We are interested in the post-transcriptional regulation of the local synaptic changes in mRNA translation that are important for sleep. Sleep is a fundamental process critical for life and is shared across animal phyla, yet little is known about the molecular mechanisms that drive sleep or the biochemical and molecular outcomes of sleep or even why we sleep. A leading hypothesis is that sleep allows synaptic homeostasis, which “resets” synapses each night to consolidate LTP processes. A few genomic studies have identified changes in gene expression that occur in different sleep paradigms, such as following sleep deprivation. However, the mechanistic insight from these findings has been limited thus far. A limitation of global gene expression analysis for sleep is that neurons control synaptic function in a post-transcriptional and highly localized manner. Therefore, our goals are to conduct comprehensive analyses of the dynamics of post-transcriptional regulatory mechanisms during sleep deprivation and recovery sleep provide insight into how sleep can alter the sequence, transport, stability and translation of specific mRNAs.
Kojima, S., Sher-Chen, E. L., Green, C.B. (2012) Circadian control of mRNA polyadenylation dynamics regulates rhythmic protein expression. Genes Dev. 26: 2724-2736.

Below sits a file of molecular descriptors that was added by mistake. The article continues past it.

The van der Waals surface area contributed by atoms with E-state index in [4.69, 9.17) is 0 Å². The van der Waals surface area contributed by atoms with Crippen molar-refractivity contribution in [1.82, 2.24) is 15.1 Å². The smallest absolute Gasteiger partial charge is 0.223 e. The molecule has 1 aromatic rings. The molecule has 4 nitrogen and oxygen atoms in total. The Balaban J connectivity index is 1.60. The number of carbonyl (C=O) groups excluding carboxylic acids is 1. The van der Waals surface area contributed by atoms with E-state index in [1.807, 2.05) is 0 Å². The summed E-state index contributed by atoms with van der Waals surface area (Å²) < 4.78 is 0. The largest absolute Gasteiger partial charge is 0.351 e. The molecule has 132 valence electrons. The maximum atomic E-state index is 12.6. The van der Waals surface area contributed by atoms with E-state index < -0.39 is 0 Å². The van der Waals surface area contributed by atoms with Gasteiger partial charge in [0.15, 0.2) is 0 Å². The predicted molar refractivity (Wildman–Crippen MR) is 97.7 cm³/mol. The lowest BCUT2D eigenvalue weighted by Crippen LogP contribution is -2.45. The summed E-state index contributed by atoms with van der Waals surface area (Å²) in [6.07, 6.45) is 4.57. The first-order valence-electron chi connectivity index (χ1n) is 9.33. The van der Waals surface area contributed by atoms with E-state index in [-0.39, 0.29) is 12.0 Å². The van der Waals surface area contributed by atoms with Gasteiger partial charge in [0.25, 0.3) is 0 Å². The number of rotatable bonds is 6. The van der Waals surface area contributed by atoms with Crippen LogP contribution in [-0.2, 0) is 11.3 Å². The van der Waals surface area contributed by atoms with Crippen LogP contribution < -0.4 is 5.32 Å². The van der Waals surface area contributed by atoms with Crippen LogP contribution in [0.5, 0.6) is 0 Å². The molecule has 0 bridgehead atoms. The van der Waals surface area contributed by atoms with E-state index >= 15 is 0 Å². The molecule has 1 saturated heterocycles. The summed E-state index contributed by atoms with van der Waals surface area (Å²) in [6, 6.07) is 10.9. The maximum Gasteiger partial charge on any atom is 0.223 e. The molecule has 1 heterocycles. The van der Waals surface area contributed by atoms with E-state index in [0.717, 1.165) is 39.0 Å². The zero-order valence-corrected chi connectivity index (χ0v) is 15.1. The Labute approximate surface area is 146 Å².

Nangle, S.N., Rosensweig, C., Koike, N., Tei, H., Takahashi, J.S. *, Green, C.B.*, and Zheng, N*. (2014) Molecular assembly of the period-cryptochrome circadian transcriptional repressor complex. Elife, 3: e03674.
Acosta-Rodríguez, V.A., de Groot, M.H.M., Rijo-Ferreira, F., Green, C.B.* and Takahashi, J.S.* (2017) Mice under caloric restriction self-impose a temporal restriction of food intake as revealed by an automated feeder system. Cell Metab.26: 267-277.e2.
*Shared corresponding authorship.
Dr. Carla Green received her Ph.D. and completed a postdoctoral fellowship in the Department of Biochemistry and Molecular Biology and the Department of Anatomy and Cell Biology, respectively, at the University of Kansas Medical Center. Following twelve years in the Department of Biology at University of Virginia, she moved to the University of Texas Southwestern Medical Center in Dallas, Texas, where she is a Professor and Distinguished Scholar of Neuroscience. Her lab studies the molecular mechanism of the mammalian circadian clock and how it controls rhythmic physiology. She originally identified the rhythmic gene Nocturnin and demonstrated that this gene encodes a deadenylase and showed that this protein contributes to the circadian gene expression patterns through post-transcriptional regulation of mRNA stability and translation. Her lab continues to focus on Nocturnin and on other circadian post-transcriptional regulatory mechanisms, as well as studying more broadly the general role of the circadian clock in metabolism. The Green lab also works on the molecular mechanism of the central clock with an emphasis on the roles of the Cryptochrome proteins. She has received multiple awards, participated in several NIH and NSF study sections and advisory committees, chaired numerous scientific meetings, and is a member of several Editorial Boards including Journal of Biological Rhythms, Scientific Reports and Neurobiology of Sleep and Circadian Rhythms and is a scientific consultant for Reset Therapeutics, Inc.
|1997||C.J. Herrick Award|
|1998||The Karl Kirchgessner Foundation Research Award|
|2005||Fellow, American Association for the Advancement of Science|
|2009||Distinguished Scholar in Neuroscience, UTSW|